A thousand faces by Daniel Oropeza
I wrote about Daniel previously and mentioned his School of Data and Leonidas Storm collections. The last one intrigues me as he plays with audio-reactive tech - the pieces react to your voice or the sound of your surroundings. This time, I would like to mention “A thousand faces” - Daniel stayed away from his pixel experiments and brought up pop culture icons into gen art, which I love!
I spotted Dwight from the popular TV show the Office. There are supposed to be 1k faces there. Can you spot anyone else?
Tangent0rang3 by SubjectiveDev
Tangent0rang3 is one of those NFTs you can stare at for a while, watching all the moves. The color palettes are very vibrant. The name makes me think some mathematical dynamics are going on, but I can’t say exactly. As there are only 29 pieces, the collection feels very undervalued. I purchased multiple for less than 5 XTZ, $25USD, and the floor is 10 XTZ/ $50USD right now.
Foliage by __orderandchaos
I was genuinely surprised to discover the Orderandchaos FxHash genesis piece was available for less than 5 XTZ, $25 USD. He has been producing diverse gen art for an extended period on multiple platforms like hic et nunc, rarible, and objkt.com. Foliage is, to me, his best collection until now (it also happens to be his FxHash genesis).
He included two commands to interact with his work. Clicking generates a new render while maintaining the same palette - the foliage will start generating from the same area you clicked. Pressing space pauses the animation, giving you a chance to appreciate many different variations of the same work.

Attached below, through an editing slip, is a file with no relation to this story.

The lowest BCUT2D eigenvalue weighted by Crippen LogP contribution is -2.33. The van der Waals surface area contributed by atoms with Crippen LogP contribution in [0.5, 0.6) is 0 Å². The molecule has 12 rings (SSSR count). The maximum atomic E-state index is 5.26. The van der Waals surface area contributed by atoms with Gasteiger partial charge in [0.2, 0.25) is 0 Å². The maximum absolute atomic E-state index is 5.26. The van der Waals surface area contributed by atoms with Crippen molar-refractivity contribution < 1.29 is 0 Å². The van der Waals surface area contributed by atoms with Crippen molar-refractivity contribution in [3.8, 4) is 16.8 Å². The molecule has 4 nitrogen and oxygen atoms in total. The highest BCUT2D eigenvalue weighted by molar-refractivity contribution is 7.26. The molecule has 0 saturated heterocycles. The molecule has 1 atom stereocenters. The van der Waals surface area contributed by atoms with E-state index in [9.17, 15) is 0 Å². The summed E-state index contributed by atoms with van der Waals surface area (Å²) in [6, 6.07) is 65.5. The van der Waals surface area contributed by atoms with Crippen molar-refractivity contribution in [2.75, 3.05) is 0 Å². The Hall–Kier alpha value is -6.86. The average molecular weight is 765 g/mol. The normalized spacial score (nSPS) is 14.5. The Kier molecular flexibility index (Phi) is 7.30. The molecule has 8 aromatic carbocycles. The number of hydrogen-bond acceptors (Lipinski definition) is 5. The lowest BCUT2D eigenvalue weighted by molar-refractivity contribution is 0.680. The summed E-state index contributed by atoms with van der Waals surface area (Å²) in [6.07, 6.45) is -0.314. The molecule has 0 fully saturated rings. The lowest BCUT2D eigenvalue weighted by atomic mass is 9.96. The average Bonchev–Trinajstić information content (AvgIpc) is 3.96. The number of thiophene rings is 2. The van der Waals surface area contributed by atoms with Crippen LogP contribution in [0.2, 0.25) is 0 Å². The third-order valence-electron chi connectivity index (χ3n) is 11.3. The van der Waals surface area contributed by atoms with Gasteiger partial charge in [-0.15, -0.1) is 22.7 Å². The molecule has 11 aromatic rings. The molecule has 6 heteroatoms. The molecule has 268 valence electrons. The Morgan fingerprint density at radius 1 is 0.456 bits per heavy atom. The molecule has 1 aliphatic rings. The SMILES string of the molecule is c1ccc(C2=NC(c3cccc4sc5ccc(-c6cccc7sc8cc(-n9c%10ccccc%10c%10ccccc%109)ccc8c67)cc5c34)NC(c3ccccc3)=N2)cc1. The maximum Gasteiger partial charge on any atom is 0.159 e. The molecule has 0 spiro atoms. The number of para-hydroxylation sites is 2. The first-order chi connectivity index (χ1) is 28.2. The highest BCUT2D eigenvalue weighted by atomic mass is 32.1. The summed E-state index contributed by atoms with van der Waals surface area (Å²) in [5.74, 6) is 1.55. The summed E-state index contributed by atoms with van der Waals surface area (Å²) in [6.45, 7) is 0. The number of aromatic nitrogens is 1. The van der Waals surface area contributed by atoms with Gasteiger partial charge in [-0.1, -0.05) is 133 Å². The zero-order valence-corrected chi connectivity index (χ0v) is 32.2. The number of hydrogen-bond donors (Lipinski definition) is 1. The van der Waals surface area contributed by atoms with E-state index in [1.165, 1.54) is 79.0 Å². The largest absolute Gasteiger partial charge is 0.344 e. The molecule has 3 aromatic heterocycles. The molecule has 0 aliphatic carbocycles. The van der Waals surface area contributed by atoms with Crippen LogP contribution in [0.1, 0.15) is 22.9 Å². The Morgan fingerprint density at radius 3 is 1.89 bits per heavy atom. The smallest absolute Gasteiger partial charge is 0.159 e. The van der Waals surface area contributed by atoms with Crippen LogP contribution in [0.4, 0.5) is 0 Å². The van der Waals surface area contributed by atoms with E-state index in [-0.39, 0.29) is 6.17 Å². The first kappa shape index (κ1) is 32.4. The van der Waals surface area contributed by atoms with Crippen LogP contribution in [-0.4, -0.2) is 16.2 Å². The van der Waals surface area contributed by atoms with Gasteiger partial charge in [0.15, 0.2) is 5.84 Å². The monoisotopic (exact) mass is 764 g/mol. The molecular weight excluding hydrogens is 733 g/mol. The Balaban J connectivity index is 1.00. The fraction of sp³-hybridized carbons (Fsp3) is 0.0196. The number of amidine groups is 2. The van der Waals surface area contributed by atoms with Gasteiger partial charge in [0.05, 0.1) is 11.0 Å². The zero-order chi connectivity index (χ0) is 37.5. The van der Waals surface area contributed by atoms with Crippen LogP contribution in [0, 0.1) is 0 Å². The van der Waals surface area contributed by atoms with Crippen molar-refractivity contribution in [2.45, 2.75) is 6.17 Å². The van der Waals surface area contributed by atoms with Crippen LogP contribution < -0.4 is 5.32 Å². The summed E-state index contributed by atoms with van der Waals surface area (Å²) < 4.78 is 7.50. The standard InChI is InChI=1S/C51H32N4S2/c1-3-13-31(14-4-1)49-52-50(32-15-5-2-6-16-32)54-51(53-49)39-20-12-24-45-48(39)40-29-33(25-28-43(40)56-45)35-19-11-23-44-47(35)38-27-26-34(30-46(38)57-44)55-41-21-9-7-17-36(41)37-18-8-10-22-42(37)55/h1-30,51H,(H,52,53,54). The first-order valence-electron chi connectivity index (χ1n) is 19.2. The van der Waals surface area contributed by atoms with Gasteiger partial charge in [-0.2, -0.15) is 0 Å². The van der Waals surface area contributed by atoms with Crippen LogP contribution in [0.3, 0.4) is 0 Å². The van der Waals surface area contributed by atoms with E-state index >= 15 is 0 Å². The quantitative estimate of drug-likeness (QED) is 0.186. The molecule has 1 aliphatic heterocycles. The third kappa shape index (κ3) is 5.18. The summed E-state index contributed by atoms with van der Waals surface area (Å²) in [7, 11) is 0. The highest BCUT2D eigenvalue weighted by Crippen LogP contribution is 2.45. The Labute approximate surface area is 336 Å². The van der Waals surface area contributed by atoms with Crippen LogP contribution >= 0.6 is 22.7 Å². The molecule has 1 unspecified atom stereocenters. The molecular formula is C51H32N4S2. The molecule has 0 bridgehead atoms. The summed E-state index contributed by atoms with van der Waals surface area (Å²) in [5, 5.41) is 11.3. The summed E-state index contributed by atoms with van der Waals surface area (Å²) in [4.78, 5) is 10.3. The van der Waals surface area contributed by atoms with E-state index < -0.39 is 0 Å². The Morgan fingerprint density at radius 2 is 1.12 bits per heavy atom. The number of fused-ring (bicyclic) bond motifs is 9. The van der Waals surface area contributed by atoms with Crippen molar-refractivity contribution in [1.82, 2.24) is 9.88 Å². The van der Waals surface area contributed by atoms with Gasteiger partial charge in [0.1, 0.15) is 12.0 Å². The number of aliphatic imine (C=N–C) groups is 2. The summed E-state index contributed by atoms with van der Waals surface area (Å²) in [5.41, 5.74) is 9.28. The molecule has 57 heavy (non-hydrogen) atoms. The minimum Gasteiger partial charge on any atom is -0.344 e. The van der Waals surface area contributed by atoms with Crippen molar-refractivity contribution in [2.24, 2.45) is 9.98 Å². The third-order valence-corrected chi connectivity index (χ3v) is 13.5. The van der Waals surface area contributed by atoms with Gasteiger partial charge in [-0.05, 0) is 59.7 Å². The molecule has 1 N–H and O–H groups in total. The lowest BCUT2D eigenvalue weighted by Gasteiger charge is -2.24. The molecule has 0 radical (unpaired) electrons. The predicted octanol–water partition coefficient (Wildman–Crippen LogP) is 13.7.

Graffitas by Koala Milk
Koala Milk is a group of artists creating gen art from Berlin. Graffitas isn’t the only collection I found exciting from them, but it certainly is the most undervalued. With this particular NFT collection, they aim to celebrate street art and graffiti capitals around the globe. The texture and palette stand out and makes it a unique piece.
Honorable mention - Equilibrium by devnull
I wanted to include this collection in the list, but the floor skyrocketed to over 100 XTZ, ~$500 USD from 2 XTZ, $10 USD in less than 24 hours. So it isn’t flying under the radar anymore. Equilibrium uses a sorting mechanism to move the shapes based on their colors.
There are many more hidden gems out there. The FxHash policy of closing the mints for some time allows collectors and artists to take some time to appreciate what is already out there before the minting frenzy begins. I hope this policy will remain after the Beta phase is over.
As I was writing this article, I noticed we need a better process for evaluating this kind of gen art. As it is a new field, we have a “blue ocean” for experimenting and creating such a process.
One way would be to pay more attention to the code part. So far, we have been looking at the final pieces and crunching the numbers, but there aren’t many discussions about the actual algorithms. If you follow the replies to the previous tweet, Claus Wilke made some great comments and added some coding examples, which seem like a great starting point.
Until next time,
PD: My private Discord server launches today! All premium subscribers will get an invite by email. The first monthly giveaway winner (a #basqunk from Culla) will be selected right after. You still can participate in the giveaway by subscribing 😉
Kaloh’s Newsletter is a reader-supported publication. To receive new posts and support my work, consider becoming a free or paid subscriber.
Awesome! Thanks for sharing these findings Kaloh!